By Robert Almond, Jr, CEO
Every facility manager – in fact, every business – has them: those “minor” expenditures that lack detail or simply don’t have a specific label. Contractors who are too busy to itemize every task in a service contract fall into the same challenge. So these line items, rather than being clearly separated and specified, are passed along the approval chain marked as “Miscellaneous” or “Other.”
Does it save time in the short run?
Of course … log a service call, give it a category, and move on. Does it waste time and potentially money in the long term because management can’t fully assess costs or potential savings? Absolutely … and there is simply no reason why existing platforms can’t take the extra step of analyzing work and associating a task to each step rather than taking the easy way out and settling for “other,” especially if there is a cost for that system.
Recently we had a retailer approach us to assess their costs. In evaluating the data that they had sent us, covering $3 million in expenses, roughly half was categorized as “other.” The data was provided in a spreadsheet format, which was exported from their previous work order platform. The client had no way of assigning a task for the work performed, or worse, determining if they were getting proper value for the dollars spent.
It’s impossible for any manager to benchmark costs and plan an annual budget when items are so vague. By specifying and assigning a task (and thus a standard cost) to a repair, managers can simply multiply the rate by the services and determine a true price. This allows him or her to plan for the future, and have benchmarks for comparison in the present.
Data is relatively easy to obtain, but knowledge is much trickier and infinitely more important to the success of a business.
It’s important that service providers look beyond the simple work order and response to assess if their clients (such as retailers) can spend their monies in a more efficient way. Retailers today need partners who will do more than report costs and generic analytics. There is a much higher benefit to working with consultants who will go beyond “other” to help them run a more efficient business.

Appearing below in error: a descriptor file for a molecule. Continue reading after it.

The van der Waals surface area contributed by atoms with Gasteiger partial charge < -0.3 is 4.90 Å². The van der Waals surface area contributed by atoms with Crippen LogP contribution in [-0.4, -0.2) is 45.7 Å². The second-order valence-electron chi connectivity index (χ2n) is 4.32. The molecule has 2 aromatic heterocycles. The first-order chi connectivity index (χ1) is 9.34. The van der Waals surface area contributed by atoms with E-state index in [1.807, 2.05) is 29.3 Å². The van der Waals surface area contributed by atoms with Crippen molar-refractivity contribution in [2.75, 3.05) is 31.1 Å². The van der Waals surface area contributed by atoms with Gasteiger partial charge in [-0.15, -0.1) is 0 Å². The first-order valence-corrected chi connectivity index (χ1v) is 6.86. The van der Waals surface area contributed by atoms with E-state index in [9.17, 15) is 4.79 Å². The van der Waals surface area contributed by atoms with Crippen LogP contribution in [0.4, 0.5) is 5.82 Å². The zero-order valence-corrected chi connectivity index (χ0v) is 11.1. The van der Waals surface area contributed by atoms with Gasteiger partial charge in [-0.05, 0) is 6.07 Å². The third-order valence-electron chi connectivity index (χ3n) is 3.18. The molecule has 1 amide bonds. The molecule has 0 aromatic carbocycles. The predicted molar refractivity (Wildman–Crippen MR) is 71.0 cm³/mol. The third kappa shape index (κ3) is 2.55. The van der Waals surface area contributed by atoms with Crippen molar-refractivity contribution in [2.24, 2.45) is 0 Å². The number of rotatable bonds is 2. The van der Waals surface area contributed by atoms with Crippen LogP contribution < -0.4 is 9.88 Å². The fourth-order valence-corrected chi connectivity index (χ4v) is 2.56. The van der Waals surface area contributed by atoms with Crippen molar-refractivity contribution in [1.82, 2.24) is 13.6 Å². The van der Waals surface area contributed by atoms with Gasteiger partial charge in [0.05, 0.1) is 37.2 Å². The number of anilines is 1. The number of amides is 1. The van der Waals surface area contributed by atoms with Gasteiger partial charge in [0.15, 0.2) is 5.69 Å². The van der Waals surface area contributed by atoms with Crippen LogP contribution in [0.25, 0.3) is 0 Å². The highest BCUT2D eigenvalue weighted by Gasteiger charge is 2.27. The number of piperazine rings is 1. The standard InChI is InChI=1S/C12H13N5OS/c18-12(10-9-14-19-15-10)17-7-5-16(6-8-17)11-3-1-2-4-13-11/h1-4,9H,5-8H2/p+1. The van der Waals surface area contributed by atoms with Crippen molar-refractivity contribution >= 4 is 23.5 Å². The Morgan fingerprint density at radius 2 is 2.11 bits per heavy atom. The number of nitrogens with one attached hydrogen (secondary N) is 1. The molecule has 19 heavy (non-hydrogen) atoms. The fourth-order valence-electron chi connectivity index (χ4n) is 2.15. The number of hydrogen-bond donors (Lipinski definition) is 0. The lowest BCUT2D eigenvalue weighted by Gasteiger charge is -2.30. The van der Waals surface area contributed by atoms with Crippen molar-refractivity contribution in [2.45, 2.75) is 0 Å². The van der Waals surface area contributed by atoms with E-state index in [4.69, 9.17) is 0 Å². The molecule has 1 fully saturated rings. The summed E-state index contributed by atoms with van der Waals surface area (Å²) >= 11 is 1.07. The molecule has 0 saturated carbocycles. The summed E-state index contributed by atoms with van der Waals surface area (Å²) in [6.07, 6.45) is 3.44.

Once a client has sent us a full download of their data, our team analyzes it line by line, assigning a specific task to each expense. This painstaking attention to detail, which isn’t a quick process, will give the client a truly granular portrait of where each dime of a multi-million dollar budget is going, and allows us to recommend areas where a greater efficiency can be achieved.
This is important at all levels of the corporate structure. While most senior managers want to look at the big picture, profits and losses take place at the micro level. Sometimes you need to see the trees, not the forest. There are many examples of why this is so important to the client. Below is a very simple example:
The first portion is a sample of what we typically receive from customers who are experiencing the “other” world. Going to your Controller or CFO and telling them that you’ve spent $1 million in lighting replacements will probably get you two minutes of their time, followed by a polite request to exit their office. The second portion, however, gives you an idea of what a technology platform and consultative approach gives you. Now you know that you’ve spent $300,000 in T8 Bulb Replacements. You can plan for the next year’s retrofit by allocating those costs to the LED line item. Plus, you’ve spent $400K in replacing electronic ballasts. Wait a minute: you were supposed to have a two-year warranty on that part. It’s time someone calls your supplier to find out how this is happening. Or better yet, imagine if you were getting this type of data throughout your fiscal year…you could have nipped it in the bud BEFORE it became a $400,000 line item. A monthly or quarterly business review could provide you with this detail. If you don’t want to wait until the next review, why not pull it up real time on our Facilitate platform? It’s there for you to review any time, day or night.
This is genuinely a strategic lens as to their operations, allowing clients to take a step back and assess whether they are controlling their activities holistically.
This type of microanalysis is even more important at the department manager level. While the overall savings accrued by assessing individual costs could be a small percentage of sales (where the CFO or senior VP of operations will look), each department VP or manager likely is judged by his or her ability to control a specific budget. Once we’ve created the tasks or line items to specify expenses, the control comes much more easily.
Everybody is happy: The controller is grateful for the ability to manage even the smallest expense, while the department manager can see where he or she needs to get a handle on specific suppliers or costs.
Facility Managers should ask themselves if they are getting the detail they need and the value they seek from their current platform. Are you just getting data-or are you obtaining true knowledge about the health of your company and empowered to make smarter decisions?